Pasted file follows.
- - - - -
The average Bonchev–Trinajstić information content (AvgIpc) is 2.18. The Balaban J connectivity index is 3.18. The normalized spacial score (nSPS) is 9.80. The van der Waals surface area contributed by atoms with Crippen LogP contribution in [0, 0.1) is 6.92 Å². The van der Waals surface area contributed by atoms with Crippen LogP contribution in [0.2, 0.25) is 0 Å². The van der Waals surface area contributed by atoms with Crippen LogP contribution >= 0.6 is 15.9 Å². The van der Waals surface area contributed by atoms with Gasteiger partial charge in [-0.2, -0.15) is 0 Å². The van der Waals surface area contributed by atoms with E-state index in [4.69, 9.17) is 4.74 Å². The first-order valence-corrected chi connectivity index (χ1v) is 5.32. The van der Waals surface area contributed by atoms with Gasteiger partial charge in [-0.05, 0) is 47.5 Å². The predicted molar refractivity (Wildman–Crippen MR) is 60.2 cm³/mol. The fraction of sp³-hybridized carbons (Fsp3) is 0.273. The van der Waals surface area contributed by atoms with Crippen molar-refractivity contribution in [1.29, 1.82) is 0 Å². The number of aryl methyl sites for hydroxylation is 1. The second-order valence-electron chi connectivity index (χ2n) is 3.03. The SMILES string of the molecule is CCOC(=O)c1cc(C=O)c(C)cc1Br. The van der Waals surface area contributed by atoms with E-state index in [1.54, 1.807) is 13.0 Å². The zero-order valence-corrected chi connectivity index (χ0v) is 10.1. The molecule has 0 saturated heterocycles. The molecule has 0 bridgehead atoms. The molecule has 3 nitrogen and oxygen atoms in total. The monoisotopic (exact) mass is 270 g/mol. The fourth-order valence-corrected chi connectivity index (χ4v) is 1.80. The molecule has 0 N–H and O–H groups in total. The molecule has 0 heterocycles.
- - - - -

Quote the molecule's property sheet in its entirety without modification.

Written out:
The average Bonchev–Trinajstić information content (AvgIpc) is 2.18. The Balaban J connectivity index is 3.18. The normalized spacial score (nSPS) is 9.80. The van der Waals surface area contributed by atoms with Crippen LogP contribution in [0, 0.1) is 6.92 Å². The van der Waals surface area contributed by atoms with Crippen LogP contribution in [0.2, 0.25) is 0 Å². The van der Waals surface area contributed by atoms with Crippen LogP contribution >= 0.6 is 15.9 Å². The van der Waals surface area contributed by atoms with Gasteiger partial charge in [-0.2, -0.15) is 0 Å². The van der Waals surface area contributed by atoms with E-state index in [4.69, 9.17) is 4.74 Å². The first-order valence-corrected chi connectivity index (χ1v) is 5.32. The van der Waals surface area contributed by atoms with Gasteiger partial charge in [-0.05, 0) is 47.5 Å². The predicted molar refractivity (Wildman–Crippen MR) is 60.2 cm³/mol. The fraction of sp³-hybridized carbons (Fsp3) is 0.273. The van der Waals surface area contributed by atoms with Crippen molar-refractivity contribution in [1.29, 1.82) is 0 Å². The number of aryl methyl sites for hydroxylation is 1. The second-order valence-electron chi connectivity index (χ2n) is 3.03. The SMILES string of the molecule is CCOC(=O)c1cc(C=O)c(C)cc1Br. The van der Waals surface area contributed by atoms with E-state index in [1.54, 1.807) is 13.0 Å². The zero-order valence-corrected chi connectivity index (χ0v) is 10.1. The molecule has 0 saturated heterocycles. The molecule has 0 bridgehead atoms. The molecule has 3 nitrogen and oxygen atoms in total. The monoisotopic (exact) mass is 270 g/mol. The fourth-order valence-corrected chi connectivity index (χ4v) is 1.80. The molecule has 0 N–H and O–H groups in total. The molecule has 0 heterocycles.